Edina Paxton is kissed at twelve, seduced at fourteen and married with child at fifteen. She immediately regrets her marriage to Charles Vernon and is relieved when he leaves to fight in the trenches during WW1. She soon finds love, comfort and sexual satisfaction with Bill, another soldier and the boy who first kissed her.
Charles is invalided out of the army and is sent to India on a hospital ship. There, he becomes a manager of a coalmine in Britain’s Indian Empire, with all the privileges that his position rewards, including sexual favours from female employees. At the end of his army service in 1920 he returns to England to collect his family and return to India, only to be greeted with the news that while he was away Edina was at play. She is pregnant.
Reluctantly, Edina and her three children sail for India with Charles and Edina gives birth to her fourth child while sailing south on the Red Sea. On reaching India Charles finds his Indian mistress is pregnant and Edina finds Charles’s Indian boss to be very attractive. It’s a mutual attraction. Neither Edina nor Charles is a saint.
Piecing together fragments of her grandmother’s remarkable and tragic story, Everlasting Lies is Barbara’s loving tale of the early life of Edina, her grandmother, and Charles, Edina's husband. They both experience the horrors of WW1 and, in hopes of renewing their marriage, start new lives as members of the upper class in Imperial India.
Everlasting Lies is a work of fiction inspired by the lives of the author's grandparents. It opens in England just before WW1 and ends with the family living in India. It's a tale of love, sorrow and infidelity by both main characters - Charles and Edina - with a fair amount of amorous encounters along the way. I actually ended up being torn on how to review and rate this book.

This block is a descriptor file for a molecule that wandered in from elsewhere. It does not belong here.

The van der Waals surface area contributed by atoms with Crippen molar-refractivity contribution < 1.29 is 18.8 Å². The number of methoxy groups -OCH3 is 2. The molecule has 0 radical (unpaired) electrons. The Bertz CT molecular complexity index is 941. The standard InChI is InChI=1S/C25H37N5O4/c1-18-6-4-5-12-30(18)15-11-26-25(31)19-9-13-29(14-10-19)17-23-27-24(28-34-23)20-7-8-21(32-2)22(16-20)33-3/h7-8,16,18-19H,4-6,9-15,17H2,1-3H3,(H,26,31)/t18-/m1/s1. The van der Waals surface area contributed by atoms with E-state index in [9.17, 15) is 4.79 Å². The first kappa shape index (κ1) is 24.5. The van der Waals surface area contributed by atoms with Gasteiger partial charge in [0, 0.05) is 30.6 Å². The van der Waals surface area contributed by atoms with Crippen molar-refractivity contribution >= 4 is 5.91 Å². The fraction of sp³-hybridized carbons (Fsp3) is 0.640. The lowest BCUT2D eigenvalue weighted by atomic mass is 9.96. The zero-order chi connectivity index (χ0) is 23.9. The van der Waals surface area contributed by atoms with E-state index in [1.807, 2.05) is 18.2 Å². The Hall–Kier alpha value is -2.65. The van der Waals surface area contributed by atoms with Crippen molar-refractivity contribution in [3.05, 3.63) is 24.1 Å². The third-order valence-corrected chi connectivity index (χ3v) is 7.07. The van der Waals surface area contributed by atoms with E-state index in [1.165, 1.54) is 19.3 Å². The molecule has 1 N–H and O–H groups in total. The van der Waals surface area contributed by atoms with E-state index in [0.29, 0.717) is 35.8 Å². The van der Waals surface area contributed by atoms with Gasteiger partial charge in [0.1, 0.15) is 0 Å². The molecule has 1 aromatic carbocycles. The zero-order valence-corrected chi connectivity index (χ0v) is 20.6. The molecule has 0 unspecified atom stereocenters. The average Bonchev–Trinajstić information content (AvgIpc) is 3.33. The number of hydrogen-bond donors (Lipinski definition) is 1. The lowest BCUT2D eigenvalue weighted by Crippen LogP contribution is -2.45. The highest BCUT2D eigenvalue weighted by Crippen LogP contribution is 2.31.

On the plus side, the author has a great writing style. The characters came alive as did the settings - both which drew me into this historical time in a very real way. I loved that Edina's character moved from the young wife with no power, to a woman coming into her own in the end. Charles went from abusive and egotistical to having a few softer edges.
On the negative side are two notes. Charles change of heart was a bit abrupt and out of the blue instead of developing over time. However, what bothered me the most was her unflattering, one-dimensional portrayal of East Indian women - always beautiful, always dressed provocatively and always willing and widely experienced sexual partners. While I am sure during the time of British Rule there were women who pursued relations with men in power to survive, not for a moment to I believe it was the norm, nor that they were all eager to please men in this way. I am also sure there were subjugated women who were taken advantage of because of their lower station by those in power.
Warren's talent is obvious. I hope she continues to offer new works, but at the same time that she is more thoughtful in her treatment of women from different cultures.
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Meet The Author -
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Then she pursued her passion for the arts and for travel. She and her husband rode camels in India, elephants in Nepal and horses in Montana. They hitchhiked in Norway, cycled across Denmark and snorkeled on the Great Barrier Reef. Barbara’s paintings grace homes in Canada, USA and Mexico and she designs her own clothes. She spends the winters in Mexico and the summers in the bible belt of southern Alberta.
Her first novel, Everlasting Lies, tells the story of her grandparents’ love affairs with each other and with others. They struggle to survive in the last years of Victorian England and the horrors of WW1 and then start a new life with four children in Imperial India.
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